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While we have plenty of food and alcohol-centered social customs (see: “Want to grab a coffee?” “Let’s do lunch.” and “Meet us for Happy Hour!”) there’s now a healthy, rejuvenating way for you to relax and connect—with friends, or with yourself—steaming, plunging, lounging, and soaking at Asha Urban Baths. Whether your New Year’s resolution was to be more mindful, take better care of yourself, try new things, or spend more time with your friends, a trip to 27th and X streets will fit the bill.

Sometimes when a new place opens, we’re robbed of that elusive element of novelty or surprise by people (over)sharing on social media, but not at Asha; there are no phones allowed. Since we don’t have a strong bathhouse culture here in America, City Scout got special permission to snap some pictures and put together a little how-to guide to help you navigate the most chill place in town. Here’s some know-how to help you look like a bath pro.

WHAT TO BRING:

  • Your bathing suit.
  • Your ID (you trade in your ID for a locker key when you check in).
  • Money—take a look at the price list on the website to figure out how much to bring.
  • Two towels (optional)—since you use one towel to sit on in the sauna and steam room, you’ll likely want to have a dry, fresh towel for when you shower off at the end. Conversely, you can pay $3 to rent two towels.
  • Shower shoes that you don’t mind getting completely wet (optional). Alternatively, a pair of shower shoes is included in the price of your day pass. city-scout-magazine-sacramento-asha-urban-baths-27grid2city-scout-magazine-sacramento-asha-urban-baths-29

While you’re welcome to use the spaces in the order you’d like, there is a suggested flow to the hydrotherapy—or circuit, so to speak. To reap the full benefits of lower blood pressure, feeling more present, opening up energy blocks, and using internal heat to relax muscles and relax mentally:

  1. Start with a rinse-off in the open showers.
  2. Warm up in one of two rooms: the wet steam room or the dry sauna (or both!).
  3. Rinse off any sweat in a smaller open shower so as to “respect the waters.”
  4. Take the cold plunge. Walk down the steps into the cold pool—the fact that it’s smaller than a jacuzzi won’t bother you, as you’re not likely to spend much time in there! Though a bit jarring at first, it’s a high you just might find yourself chasing throughout your visit.
  5. Soak in the big, warm pool (treated with a super high-end filtration system that uses a natural form of chlorine—salt).
  6. Repeat!

Amenities and add-ons: One of the ways the Asha team is able to commit to their mission of making the bathhouse experience accessible and sustainable is to cut back on splurges we tend to associate with spas—and with good reason. Owner Cori Martinez wants folks to treat Asha Urban Baths like a mainstream, integrated part of their lifestyle instead of the $400-Calistoga-special-treat approach. So, while you won’t find robes, hand-crafted mocktails, or luxury lotions, you can BYO-amenities and take part more often, arguably getting more bang for your buck. city-scout-magazine-sacramento-asha-urban-baths-34grid3city-scout-magazine-sacramento-asha-urban-baths-37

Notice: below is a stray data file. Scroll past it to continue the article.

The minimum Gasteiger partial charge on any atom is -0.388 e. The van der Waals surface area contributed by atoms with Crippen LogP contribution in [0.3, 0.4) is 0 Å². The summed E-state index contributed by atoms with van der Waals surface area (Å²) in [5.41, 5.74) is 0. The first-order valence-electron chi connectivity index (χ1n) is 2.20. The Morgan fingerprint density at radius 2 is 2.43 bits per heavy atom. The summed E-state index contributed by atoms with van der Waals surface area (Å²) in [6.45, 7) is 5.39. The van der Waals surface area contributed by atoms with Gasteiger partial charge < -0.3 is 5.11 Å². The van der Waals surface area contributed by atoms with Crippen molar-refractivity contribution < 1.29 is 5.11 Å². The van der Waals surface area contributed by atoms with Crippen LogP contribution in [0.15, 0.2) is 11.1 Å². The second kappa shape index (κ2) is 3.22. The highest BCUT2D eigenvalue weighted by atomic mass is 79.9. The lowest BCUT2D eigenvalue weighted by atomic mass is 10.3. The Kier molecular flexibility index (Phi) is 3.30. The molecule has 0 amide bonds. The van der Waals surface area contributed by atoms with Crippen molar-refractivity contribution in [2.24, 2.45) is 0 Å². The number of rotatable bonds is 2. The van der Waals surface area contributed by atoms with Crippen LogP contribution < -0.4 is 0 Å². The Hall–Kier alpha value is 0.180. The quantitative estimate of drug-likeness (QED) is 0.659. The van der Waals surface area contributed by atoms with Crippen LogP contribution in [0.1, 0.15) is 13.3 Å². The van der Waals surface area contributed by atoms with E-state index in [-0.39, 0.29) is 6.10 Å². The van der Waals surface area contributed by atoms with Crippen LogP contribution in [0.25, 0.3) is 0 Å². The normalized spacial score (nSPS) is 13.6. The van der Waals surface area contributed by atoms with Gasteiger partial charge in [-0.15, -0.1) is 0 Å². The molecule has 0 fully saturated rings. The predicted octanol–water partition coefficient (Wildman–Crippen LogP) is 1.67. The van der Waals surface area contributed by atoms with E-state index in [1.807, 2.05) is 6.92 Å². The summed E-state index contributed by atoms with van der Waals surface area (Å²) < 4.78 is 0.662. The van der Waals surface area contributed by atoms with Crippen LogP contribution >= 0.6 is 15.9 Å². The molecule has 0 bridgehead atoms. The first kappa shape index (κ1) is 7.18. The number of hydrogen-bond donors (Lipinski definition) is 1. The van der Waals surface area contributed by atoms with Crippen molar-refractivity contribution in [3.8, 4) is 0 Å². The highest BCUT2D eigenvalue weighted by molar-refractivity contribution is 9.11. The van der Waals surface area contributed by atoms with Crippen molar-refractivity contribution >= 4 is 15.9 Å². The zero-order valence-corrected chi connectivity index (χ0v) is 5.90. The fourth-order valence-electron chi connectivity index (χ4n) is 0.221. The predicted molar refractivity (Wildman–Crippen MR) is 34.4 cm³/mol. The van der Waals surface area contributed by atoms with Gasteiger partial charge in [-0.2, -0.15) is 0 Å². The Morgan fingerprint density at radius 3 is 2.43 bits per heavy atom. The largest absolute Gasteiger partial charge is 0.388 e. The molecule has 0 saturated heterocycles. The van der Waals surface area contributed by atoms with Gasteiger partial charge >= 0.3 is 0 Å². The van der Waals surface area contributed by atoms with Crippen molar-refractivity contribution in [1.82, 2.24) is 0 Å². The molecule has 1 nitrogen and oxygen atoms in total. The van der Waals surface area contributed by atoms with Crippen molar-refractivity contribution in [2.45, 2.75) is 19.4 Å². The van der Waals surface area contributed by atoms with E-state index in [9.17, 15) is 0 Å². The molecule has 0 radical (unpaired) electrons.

Additional information:

  • You can park in the lot or on the street (the baths portion of Asha is the front building; the back building is the yoga studio).
  • There is a minimalist locker room to lock up your things and change—plastic bags for your wet suit and a hairdryer are provided.
  • Water with lemon essential oils are provided (which explains why you might see a film on the surface of the water). Just jot down your name and time on your cup, fill ‘er up, and stay hydrated throughout your visit.
  • There are lounge chairs both inside the space and out on the “porch,” so you can take a break from the hot-cold-hot circuit and just… exist. Bring a book, meditate, quietly chat with your friend(s), or just stare off into space.
  • The front desk sells some snacks and juices that can be enjoyed out on the porch.
  • The front desk also sells some special add-ons like essential oils and Turkish-made mits for use in the steam room or shower.
  • Now that Asha has moved from their old space on 20th and J/K streets, they have more studio space for workshops, yoga, open meditation, and massage—and all with less environmental noise than before.

grid1Still feeling a bit hesitant or nervous about what it will be like? Here are some general tips:

  • If the fact that the baths are co-ed unnerves you, remember that hotel hot tubs, public pools, and the beach are all co-ed spaces too, and we’ve grown accustomed to that dynamic.
  • You can prepare for the experience by perusing Asha’s helpful website.
  • There are “Bathhouse 101” pamphlets sprinkled around the space for you to read up on some how-tos and bathhouse history.

How often are you at peace with strangers? Likely not while hurriedly awaiting your floor on an elevator, averting eye contact on public transit, or willing the customers in front of you to move faster in the self-checkout line. But at Asha Urban Baths, you might just find yourself in such a situation—paradoxically alone together, having retreated into your own thoughts (or lack of thoughts) alongside your fellow Sacramentans. As their motto goes, “Join the revolution; slow down.”

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